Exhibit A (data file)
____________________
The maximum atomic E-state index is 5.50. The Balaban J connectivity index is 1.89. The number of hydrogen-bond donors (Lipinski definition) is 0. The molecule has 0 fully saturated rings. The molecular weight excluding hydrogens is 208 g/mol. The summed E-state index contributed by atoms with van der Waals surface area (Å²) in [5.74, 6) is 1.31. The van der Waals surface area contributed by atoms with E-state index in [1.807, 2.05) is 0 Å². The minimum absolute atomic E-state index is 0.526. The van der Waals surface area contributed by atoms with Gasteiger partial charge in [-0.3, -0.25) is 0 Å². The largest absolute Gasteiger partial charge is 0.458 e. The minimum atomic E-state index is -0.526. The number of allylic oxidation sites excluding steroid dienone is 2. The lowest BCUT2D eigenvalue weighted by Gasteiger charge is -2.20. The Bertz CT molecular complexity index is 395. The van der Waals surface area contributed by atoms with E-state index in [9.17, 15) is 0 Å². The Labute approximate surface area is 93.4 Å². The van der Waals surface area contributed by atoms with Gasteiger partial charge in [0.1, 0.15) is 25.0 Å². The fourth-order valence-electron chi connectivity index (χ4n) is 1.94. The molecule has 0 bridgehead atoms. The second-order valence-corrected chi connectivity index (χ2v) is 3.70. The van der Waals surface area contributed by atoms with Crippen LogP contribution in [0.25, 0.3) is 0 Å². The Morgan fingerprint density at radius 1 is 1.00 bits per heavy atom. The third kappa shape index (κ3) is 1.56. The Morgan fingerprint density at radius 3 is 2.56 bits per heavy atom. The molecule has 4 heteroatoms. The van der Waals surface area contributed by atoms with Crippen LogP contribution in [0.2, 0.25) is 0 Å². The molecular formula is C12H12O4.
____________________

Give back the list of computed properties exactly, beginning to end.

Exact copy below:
The maximum atomic E-state index is 5.50. The Balaban J connectivity index is 1.89. The number of hydrogen-bond donors (Lipinski definition) is 0. The molecule has 0 fully saturated rings. The molecular weight excluding hydrogens is 208 g/mol. The summed E-state index contributed by atoms with van der Waals surface area (Å²) in [5.74, 6) is 1.31. The van der Waals surface area contributed by atoms with E-state index in [1.807, 2.05) is 0 Å². The minimum absolute atomic E-state index is 0.526. The van der Waals surface area contributed by atoms with Gasteiger partial charge in [-0.3, -0.25) is 0 Å². The largest absolute Gasteiger partial charge is 0.458 e. The minimum atomic E-state index is -0.526. The number of allylic oxidation sites excluding steroid dienone is 2. The lowest BCUT2D eigenvalue weighted by Gasteiger charge is -2.20. The Bertz CT molecular complexity index is 395. The van der Waals surface area contributed by atoms with E-state index in [9.17, 15) is 0 Å². The Labute approximate surface area is 93.4 Å². The van der Waals surface area contributed by atoms with Gasteiger partial charge in [0.1, 0.15) is 25.0 Å². The fourth-order valence-electron chi connectivity index (χ4n) is 1.94. The molecule has 0 bridgehead atoms. The second-order valence-corrected chi connectivity index (χ2v) is 3.70. The van der Waals surface area contributed by atoms with Crippen LogP contribution in [0.25, 0.3) is 0 Å². The Morgan fingerprint density at radius 1 is 1.00 bits per heavy atom. The third kappa shape index (κ3) is 1.56. The Morgan fingerprint density at radius 3 is 2.56 bits per heavy atom. The molecule has 4 heteroatoms. The van der Waals surface area contributed by atoms with Crippen LogP contribution in [0.2, 0.25) is 0 Å². The molecular formula is C12H12O4.